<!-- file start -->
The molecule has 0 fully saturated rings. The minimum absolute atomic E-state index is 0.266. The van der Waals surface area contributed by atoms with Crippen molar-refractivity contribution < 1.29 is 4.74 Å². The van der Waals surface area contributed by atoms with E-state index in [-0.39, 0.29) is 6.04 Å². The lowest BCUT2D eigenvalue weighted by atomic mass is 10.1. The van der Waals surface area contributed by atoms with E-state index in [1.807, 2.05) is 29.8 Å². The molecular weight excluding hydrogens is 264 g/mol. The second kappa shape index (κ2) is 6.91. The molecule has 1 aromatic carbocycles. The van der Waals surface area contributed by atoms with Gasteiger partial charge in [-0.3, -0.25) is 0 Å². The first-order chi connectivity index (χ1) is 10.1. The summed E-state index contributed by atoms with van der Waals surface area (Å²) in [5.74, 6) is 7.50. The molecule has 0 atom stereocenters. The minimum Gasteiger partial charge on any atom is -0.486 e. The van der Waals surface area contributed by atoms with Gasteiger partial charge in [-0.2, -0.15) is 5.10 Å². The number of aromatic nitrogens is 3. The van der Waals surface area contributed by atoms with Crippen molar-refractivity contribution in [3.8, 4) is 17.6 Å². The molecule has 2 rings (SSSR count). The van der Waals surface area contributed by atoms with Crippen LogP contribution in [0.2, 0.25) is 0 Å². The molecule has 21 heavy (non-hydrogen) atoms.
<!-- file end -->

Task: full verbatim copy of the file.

The molecule has 0 fully saturated rings. The minimum absolute atomic E-state index is 0.266. The van der Waals surface area contributed by atoms with Crippen molar-refractivity contribution < 1.29 is 4.74 Å². The van der Waals surface area contributed by atoms with E-state index in [-0.39, 0.29) is 6.04 Å². The lowest BCUT2D eigenvalue weighted by atomic mass is 10.1. The van der Waals surface area contributed by atoms with E-state index in [1.807, 2.05) is 29.8 Å². The molecular weight excluding hydrogens is 264 g/mol. The second kappa shape index (κ2) is 6.91. The molecule has 1 aromatic carbocycles. The van der Waals surface area contributed by atoms with Gasteiger partial charge in [-0.3, -0.25) is 0 Å². The first-order chi connectivity index (χ1) is 10.1. The summed E-state index contributed by atoms with van der Waals surface area (Å²) in [5.74, 6) is 7.50. The molecule has 0 atom stereocenters. The minimum Gasteiger partial charge on any atom is -0.486 e. The van der Waals surface area contributed by atoms with Gasteiger partial charge in [-0.2, -0.15) is 5.10 Å². The number of aromatic nitrogens is 3. The van der Waals surface area contributed by atoms with Crippen molar-refractivity contribution in [3.8, 4) is 17.6 Å². The molecule has 2 rings (SSSR count). The van der Waals surface area contributed by atoms with Crippen LogP contribution in [0.2, 0.25) is 0 Å². The molecule has 21 heavy (non-hydrogen) atoms.